The Dark Art of Assessing OPEC Oil Production Cuts
FINANCIAL TIMES -- When the OPEC oil cartel met in Cairo last week, some of its most powerful members argued that the key action the group must take is to keep strictly to the 1.5m barrel a day cuts that it has already announced. Verifying whether OPEC's countries do just that is far from simple. Knowing how much each country produces is mired in politically motivated dishonesty, secrecy and, in many cases, incompetence.
The most reliable data, used even by OPEC countries themselves, come not from the cartel member's energy ministries, but from so-called secondary sources - a network of spies watching, binoculars in hand, the movement of tankers in and out of the world's biggest export terminals.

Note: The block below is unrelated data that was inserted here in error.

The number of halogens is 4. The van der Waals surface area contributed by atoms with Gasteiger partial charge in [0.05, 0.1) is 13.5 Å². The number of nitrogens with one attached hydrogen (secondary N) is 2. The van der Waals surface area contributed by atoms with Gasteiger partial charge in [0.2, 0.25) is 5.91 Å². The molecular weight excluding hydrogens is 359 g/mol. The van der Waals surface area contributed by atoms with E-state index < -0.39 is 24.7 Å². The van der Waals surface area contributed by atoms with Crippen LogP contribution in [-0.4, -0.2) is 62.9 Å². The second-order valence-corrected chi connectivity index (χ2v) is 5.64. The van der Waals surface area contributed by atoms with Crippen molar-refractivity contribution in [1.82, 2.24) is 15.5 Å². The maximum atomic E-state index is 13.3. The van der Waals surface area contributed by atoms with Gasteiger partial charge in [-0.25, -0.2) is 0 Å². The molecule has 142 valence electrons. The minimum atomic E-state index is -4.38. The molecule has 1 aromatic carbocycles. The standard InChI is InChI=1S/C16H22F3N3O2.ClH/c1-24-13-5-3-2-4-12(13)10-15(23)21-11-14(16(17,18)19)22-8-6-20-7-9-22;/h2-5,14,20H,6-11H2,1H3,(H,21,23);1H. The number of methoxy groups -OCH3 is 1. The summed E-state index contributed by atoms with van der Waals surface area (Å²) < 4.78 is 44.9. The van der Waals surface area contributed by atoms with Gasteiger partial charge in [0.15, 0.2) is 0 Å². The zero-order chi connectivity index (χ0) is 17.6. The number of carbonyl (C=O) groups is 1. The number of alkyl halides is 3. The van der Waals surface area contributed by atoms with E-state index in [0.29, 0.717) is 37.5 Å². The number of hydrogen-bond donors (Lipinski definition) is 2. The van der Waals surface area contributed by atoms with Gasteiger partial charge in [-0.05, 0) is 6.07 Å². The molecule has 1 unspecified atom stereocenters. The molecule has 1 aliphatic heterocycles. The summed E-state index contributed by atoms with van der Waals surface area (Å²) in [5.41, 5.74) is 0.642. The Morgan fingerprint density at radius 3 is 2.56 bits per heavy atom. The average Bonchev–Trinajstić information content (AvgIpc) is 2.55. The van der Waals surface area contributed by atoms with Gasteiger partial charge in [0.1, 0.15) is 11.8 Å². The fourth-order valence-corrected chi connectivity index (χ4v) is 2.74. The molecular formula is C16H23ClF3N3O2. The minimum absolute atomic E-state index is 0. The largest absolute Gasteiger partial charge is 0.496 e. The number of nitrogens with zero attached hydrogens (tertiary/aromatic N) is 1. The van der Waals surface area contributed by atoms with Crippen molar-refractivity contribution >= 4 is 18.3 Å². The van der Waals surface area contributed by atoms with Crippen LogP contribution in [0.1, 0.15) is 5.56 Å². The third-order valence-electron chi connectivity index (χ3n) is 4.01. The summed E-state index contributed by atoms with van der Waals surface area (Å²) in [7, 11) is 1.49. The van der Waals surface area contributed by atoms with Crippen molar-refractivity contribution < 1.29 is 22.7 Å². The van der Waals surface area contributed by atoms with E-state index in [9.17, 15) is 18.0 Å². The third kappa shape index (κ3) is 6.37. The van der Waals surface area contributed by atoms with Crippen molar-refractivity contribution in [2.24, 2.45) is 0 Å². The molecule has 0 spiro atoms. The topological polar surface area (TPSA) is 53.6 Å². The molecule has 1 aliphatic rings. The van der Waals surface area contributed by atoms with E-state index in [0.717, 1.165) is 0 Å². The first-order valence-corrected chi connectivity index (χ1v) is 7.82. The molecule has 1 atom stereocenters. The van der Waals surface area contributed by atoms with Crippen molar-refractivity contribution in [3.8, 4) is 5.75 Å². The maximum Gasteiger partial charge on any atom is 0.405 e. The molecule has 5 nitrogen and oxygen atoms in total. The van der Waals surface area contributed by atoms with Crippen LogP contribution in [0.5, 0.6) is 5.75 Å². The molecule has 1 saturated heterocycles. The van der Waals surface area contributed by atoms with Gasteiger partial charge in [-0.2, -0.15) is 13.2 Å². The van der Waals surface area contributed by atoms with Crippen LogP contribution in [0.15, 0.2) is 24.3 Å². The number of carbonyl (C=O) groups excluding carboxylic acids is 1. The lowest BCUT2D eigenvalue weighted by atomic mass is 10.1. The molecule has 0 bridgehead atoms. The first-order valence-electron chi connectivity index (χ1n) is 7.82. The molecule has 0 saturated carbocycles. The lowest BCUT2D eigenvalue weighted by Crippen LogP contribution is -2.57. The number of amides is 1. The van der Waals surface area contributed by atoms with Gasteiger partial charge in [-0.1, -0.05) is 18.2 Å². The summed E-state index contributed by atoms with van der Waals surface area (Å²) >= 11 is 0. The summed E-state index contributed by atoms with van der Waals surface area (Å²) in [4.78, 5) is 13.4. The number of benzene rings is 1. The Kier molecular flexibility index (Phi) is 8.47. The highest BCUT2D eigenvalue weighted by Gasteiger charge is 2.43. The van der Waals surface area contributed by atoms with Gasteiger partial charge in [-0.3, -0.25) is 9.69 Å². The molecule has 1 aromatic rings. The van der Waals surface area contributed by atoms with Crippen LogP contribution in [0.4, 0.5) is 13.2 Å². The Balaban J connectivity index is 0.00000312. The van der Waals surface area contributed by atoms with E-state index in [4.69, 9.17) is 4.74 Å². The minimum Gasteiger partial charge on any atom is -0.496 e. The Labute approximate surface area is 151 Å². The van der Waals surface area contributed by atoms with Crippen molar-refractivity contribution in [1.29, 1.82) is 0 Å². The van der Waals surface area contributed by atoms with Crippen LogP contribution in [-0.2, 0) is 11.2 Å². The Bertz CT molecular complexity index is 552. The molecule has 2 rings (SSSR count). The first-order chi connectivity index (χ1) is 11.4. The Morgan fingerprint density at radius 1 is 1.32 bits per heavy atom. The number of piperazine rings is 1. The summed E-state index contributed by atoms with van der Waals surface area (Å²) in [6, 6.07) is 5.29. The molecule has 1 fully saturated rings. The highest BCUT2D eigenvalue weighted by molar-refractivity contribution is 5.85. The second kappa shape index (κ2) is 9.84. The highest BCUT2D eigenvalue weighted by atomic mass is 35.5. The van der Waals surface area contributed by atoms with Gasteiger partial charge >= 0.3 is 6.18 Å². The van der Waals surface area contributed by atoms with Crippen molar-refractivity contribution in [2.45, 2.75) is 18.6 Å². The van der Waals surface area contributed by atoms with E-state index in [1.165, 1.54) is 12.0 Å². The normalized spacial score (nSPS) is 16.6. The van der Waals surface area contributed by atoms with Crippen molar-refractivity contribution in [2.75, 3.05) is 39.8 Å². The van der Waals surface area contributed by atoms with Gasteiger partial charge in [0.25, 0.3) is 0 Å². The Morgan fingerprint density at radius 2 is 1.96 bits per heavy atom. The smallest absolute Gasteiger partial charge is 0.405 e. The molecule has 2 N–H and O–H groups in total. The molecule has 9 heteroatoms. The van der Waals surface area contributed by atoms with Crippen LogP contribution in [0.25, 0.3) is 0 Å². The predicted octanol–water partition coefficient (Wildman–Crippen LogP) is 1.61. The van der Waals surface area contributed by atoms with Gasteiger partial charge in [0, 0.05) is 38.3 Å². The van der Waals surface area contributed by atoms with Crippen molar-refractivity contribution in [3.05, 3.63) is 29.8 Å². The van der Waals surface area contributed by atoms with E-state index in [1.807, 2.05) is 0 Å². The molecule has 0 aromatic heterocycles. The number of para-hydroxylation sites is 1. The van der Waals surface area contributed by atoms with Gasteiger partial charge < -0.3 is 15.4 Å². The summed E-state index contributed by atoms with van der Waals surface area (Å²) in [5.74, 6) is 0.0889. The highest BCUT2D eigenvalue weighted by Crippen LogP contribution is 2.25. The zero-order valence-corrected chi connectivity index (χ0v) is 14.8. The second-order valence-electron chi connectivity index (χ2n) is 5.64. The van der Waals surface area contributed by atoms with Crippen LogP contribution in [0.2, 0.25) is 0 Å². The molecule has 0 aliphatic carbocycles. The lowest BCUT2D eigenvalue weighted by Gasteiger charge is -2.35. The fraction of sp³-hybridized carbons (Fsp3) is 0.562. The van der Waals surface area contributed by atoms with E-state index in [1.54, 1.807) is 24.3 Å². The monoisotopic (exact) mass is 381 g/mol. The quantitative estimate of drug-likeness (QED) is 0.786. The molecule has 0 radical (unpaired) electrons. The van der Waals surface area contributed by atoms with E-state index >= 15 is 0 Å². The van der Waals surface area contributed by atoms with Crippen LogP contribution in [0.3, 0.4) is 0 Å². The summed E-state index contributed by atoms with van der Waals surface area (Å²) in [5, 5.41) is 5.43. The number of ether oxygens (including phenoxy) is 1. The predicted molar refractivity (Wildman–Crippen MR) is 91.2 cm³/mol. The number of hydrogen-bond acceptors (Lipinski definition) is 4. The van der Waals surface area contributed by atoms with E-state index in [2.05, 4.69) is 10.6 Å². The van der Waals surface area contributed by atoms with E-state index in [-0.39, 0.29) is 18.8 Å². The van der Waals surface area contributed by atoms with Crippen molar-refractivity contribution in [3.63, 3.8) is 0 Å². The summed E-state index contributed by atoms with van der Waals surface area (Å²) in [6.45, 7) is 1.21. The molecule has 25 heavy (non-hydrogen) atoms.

Conrad Geber, head of Petro-Logistics, one of the tanker-trackers, says gathering the information is a painstaking exercise. Mr Geber relies on multiple sources - from "spies" at oil ports to "friendly" officials at oil companies leaking data. But even so, he concedes the information is never 100% accurate.
The confusion and distrust about production is so deep that OPEC members regularly request data about fellow members' production from the International Energy Agency. This is ironic because the IEA, created after the 1970s oil shocks as the western countries' oil watchdog, is basically to OPEC what Nato was to the Warsaw Pact.